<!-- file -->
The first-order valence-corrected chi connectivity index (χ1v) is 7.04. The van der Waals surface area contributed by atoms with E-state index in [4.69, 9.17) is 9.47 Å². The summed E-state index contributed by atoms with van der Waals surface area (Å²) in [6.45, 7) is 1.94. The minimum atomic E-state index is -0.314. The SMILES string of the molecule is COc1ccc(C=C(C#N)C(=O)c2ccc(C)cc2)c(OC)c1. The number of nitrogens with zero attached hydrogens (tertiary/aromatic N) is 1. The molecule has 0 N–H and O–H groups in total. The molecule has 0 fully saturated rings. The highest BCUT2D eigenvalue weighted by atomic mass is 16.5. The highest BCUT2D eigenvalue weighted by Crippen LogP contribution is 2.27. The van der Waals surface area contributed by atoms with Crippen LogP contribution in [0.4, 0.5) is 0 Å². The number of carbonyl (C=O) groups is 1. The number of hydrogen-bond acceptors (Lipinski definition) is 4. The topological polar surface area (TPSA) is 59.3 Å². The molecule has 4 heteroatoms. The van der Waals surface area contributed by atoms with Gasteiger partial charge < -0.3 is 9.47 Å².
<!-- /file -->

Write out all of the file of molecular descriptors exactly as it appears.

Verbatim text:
The first-order valence-corrected chi connectivity index (χ1v) is 7.04. The van der Waals surface area contributed by atoms with E-state index in [4.69, 9.17) is 9.47 Å². The summed E-state index contributed by atoms with van der Waals surface area (Å²) in [6.45, 7) is 1.94. The minimum atomic E-state index is -0.314. The SMILES string of the molecule is COc1ccc(C=C(C#N)C(=O)c2ccc(C)cc2)c(OC)c1. The number of nitrogens with zero attached hydrogens (tertiary/aromatic N) is 1. The molecule has 0 N–H and O–H groups in total. The molecule has 0 fully saturated rings. The highest BCUT2D eigenvalue weighted by atomic mass is 16.5. The highest BCUT2D eigenvalue weighted by Crippen LogP contribution is 2.27. The van der Waals surface area contributed by atoms with Crippen LogP contribution in [0.4, 0.5) is 0 Å². The number of carbonyl (C=O) groups is 1. The number of hydrogen-bond acceptors (Lipinski definition) is 4. The topological polar surface area (TPSA) is 59.3 Å². The molecule has 4 heteroatoms. The van der Waals surface area contributed by atoms with Gasteiger partial charge < -0.3 is 9.47 Å².